The Bengal Cat
Bengal cat makes a loving, intelligent housecat. Curious and
entertaining, some even enjoy playing in water and bathing with
their owners. They enjoy the companionship of both adults and
children and usually adapt to other family pets. Some owners
regularly walk their Bengals on leashes. Exercise, nutritional
and immunization requirements are the same as for all domestic
household cats. The domestic Bengal (four generations or more
Asian Leopard Cat)
has normal litter box habits, is recognized in several cat fancy
registries and currently makes up the largest number of cats
competing in The International Cat Association (TICA). Also
recognized by registries such as AACE, ACF, ACFA, CCA, FIFE,
GCCF, FIFE, NZCF and QICC, this entertaining and affectionate
cat is finding its way into more and more living rooms.
The first registry to recognize the Bengal, The International Cat Association (TICA) recognizes several colors (brown, seal lynx point, mink, sepia, silver) and patterns (spotted and marbled) for Championship competition. In the New Traits class, any other color may be shown, as well as longhair bengals.
Spotted Tabby Bengals
spotted tabby (leopard spotted) Bengals have dark spots on a
lighter ground color ranging from gray or tawny to sorrel to
golden, very rufused (bright orange) and to a rich mahogony.
Note: The Asian Leopard Cat is considered a brown spotted tabby
in the cat fancy and ranges somewhat in color.
Brown includes variations of
tawny, sorrel, golden, hot rufus and mahogany.
Lynx Point, Sepia and Mink Spotted Tabby Bengals
The seal lynx
point (blue-eyed) and seal sepia (gold or green-eyed) spotted
tabbies (fondly referred to by breeders as two of the "snow"
leopard spotteds) have ivory backgrounds with contrasting spots.
The seal mink (aqua or green-eyed) spotted is a combination of
one each of the above pointed Siamese and the Burmese sepia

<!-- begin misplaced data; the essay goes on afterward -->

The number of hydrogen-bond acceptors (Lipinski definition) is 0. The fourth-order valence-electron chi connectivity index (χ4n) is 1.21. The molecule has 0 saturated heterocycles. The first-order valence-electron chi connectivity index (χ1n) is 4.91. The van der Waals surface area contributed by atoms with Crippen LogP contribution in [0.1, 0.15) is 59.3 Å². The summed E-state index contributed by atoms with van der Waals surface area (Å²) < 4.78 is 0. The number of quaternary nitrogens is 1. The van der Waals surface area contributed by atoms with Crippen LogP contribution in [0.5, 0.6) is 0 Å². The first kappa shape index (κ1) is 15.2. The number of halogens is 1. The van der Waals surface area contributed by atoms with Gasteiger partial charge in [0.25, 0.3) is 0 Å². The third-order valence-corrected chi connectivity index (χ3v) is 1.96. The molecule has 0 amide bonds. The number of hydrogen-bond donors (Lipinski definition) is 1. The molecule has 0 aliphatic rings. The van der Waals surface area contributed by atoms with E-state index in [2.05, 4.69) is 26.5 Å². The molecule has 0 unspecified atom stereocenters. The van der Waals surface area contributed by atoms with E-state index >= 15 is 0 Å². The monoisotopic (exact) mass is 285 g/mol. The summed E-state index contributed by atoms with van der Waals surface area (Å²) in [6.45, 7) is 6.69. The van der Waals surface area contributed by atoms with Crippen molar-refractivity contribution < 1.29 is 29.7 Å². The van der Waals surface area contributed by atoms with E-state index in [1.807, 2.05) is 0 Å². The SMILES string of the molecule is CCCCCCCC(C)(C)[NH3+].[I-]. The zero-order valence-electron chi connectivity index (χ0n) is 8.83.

genes. Extreme contrast between the markings and the ground
color is desirable in each spotted color.
Spotted Seal Lynx Point Bengal
Spots of all
colors and patterns vary in color, size, rosetting and intensity
but preference is given to random and horizontal pattern
alignment with wide spacing or "acreage".
tabby gene creates the marbled Bengal and represents a change of
pattern from spotted to swirled or marbleized. This dramatic
pattern is comprised of swirls of brown spotted colors flowing
in a horizontal fashion instead of traditional spots. Preference
is given to the more horizontal, flowing and "ocelot-like"
patterns. The "marbled" pattern can also occur in lynx, sepia
and mink color/patterns (see above).
A Brown Marbled Tabby and a Seal Lynx Point Marbled Tabby
Colors & Characteristics
the high shine (usually on a clear, nonticked coat) that has
been discovered and developed in the Bengal is a welcome
addition to the breed.
the dark outlining of coat markings (both in the spotted and
marbled) that are around a third rich color, are found in many
Asian Leopard Cats and other wild cat species. Rosettes showing
two distinct colors or shades, such as paw print shaped,
arrowhead shaped, doughnut or half-doughnut shaped or clustered
are preferred to single spotting but not required.
Bengal kittens go through what is referred to as the "fuzzy
uglies". A beautifully clear kitten at three weeks old may
begin to acquire a ticked kitten coat at four to five weeks old.
This coat begins to clear again to higher contrast at about 12
weeks and is again breathtaking by 6 months.
There are a variety of other colors (such as blue, black, torbie,
etc.) and characteristics (long hair, flat face, etc.) of the
Bengal cat which are derived from the domestic genes that DO NOT
meet the Bengal standard in
TICA... but which may be quite
beautiful and shown in UFO and other registries.
are relatively large-boned, shorthaired cats with males
averaging from 10 to 15 pounds and females usually smaller. The
face should have a distinctly non-domestic expression, with small,
rounded ears and intense facial markings. Careful selection
ensures Bengal cats that are friendly, loving domestic cats that
bear a strong physical resemblance to their Asian Leopard Cat
ancestors. Please click on
read an article about the Bengal's head and face.
are categorized as to their quality when compared to the
TICA Bengal Standard.
The Standard for the Bengal cat describes the ideal. Kittens are
sold either as pets to be altered, breeders and/or show quality
cats. Show quality is the best of the best. Breeder quality is a
good cat that has something lovely to offer the breed and no
faults or perhaps one or two less desirable traits that can bred
out in a generation. Pet quality is a cat that for some reason
the breeder feels does not qualify to be offered as a breeder or
show cat. This might be due to a visual undesirable trait such
as a spot of white color on the throat or groin (referred to as
a locket) or a genetic defect that might put offspring at risk
for ill health.
standards as accepted by other cat registries in other countries may vary